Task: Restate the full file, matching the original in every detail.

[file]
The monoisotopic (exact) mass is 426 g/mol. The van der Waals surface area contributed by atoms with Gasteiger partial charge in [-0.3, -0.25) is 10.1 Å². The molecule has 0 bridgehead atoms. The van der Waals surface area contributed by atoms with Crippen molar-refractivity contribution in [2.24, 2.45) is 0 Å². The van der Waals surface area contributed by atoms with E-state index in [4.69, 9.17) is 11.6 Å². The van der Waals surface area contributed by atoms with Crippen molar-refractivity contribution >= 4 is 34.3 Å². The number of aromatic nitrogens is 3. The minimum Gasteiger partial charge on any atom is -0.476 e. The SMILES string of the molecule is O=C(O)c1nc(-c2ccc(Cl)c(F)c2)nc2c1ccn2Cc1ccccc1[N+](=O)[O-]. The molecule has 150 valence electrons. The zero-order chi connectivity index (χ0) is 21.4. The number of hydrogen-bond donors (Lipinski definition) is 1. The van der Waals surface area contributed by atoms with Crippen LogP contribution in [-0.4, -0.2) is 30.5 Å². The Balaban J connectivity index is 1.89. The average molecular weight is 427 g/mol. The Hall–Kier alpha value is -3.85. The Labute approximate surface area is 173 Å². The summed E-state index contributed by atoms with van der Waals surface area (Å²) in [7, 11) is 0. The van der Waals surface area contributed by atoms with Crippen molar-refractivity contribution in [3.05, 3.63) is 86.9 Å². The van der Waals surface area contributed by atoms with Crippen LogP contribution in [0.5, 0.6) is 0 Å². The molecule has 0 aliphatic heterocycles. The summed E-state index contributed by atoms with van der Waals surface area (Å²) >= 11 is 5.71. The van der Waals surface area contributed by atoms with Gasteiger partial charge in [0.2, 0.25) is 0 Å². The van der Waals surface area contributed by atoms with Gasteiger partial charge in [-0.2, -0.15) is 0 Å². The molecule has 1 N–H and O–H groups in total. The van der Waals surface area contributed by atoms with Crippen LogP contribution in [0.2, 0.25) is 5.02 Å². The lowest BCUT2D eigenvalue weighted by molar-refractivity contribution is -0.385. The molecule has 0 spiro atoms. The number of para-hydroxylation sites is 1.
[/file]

The monoisotopic (exact) mass is 426 g/mol. The van der Waals surface area contributed by atoms with Gasteiger partial charge in [-0.3, -0.25) is 10.1 Å². The molecule has 0 bridgehead atoms. The van der Waals surface area contributed by atoms with Crippen molar-refractivity contribution in [2.24, 2.45) is 0 Å². The van der Waals surface area contributed by atoms with E-state index in [4.69, 9.17) is 11.6 Å². The van der Waals surface area contributed by atoms with Crippen molar-refractivity contribution >= 4 is 34.3 Å². The number of aromatic nitrogens is 3. The minimum Gasteiger partial charge on any atom is -0.476 e. The SMILES string of the molecule is O=C(O)c1nc(-c2ccc(Cl)c(F)c2)nc2c1ccn2Cc1ccccc1[N+](=O)[O-]. The molecule has 150 valence electrons. The zero-order chi connectivity index (χ0) is 21.4. The number of hydrogen-bond donors (Lipinski definition) is 1. The van der Waals surface area contributed by atoms with Crippen LogP contribution in [-0.4, -0.2) is 30.5 Å². The Balaban J connectivity index is 1.89. The average molecular weight is 427 g/mol. The Hall–Kier alpha value is -3.85. The Labute approximate surface area is 173 Å². The summed E-state index contributed by atoms with van der Waals surface area (Å²) in [7, 11) is 0. The van der Waals surface area contributed by atoms with Crippen molar-refractivity contribution in [3.05, 3.63) is 86.9 Å². The van der Waals surface area contributed by atoms with Crippen LogP contribution in [0.5, 0.6) is 0 Å². The molecule has 0 aliphatic heterocycles. The summed E-state index contributed by atoms with van der Waals surface area (Å²) >= 11 is 5.71. The van der Waals surface area contributed by atoms with Gasteiger partial charge in [0.2, 0.25) is 0 Å². The van der Waals surface area contributed by atoms with Gasteiger partial charge in [-0.2, -0.15) is 0 Å². The molecule has 1 N–H and O–H groups in total. The van der Waals surface area contributed by atoms with Crippen LogP contribution in [0.2, 0.25) is 5.02 Å². The lowest BCUT2D eigenvalue weighted by molar-refractivity contribution is -0.385. The molecule has 0 spiro atoms. The number of para-hydroxylation sites is 1.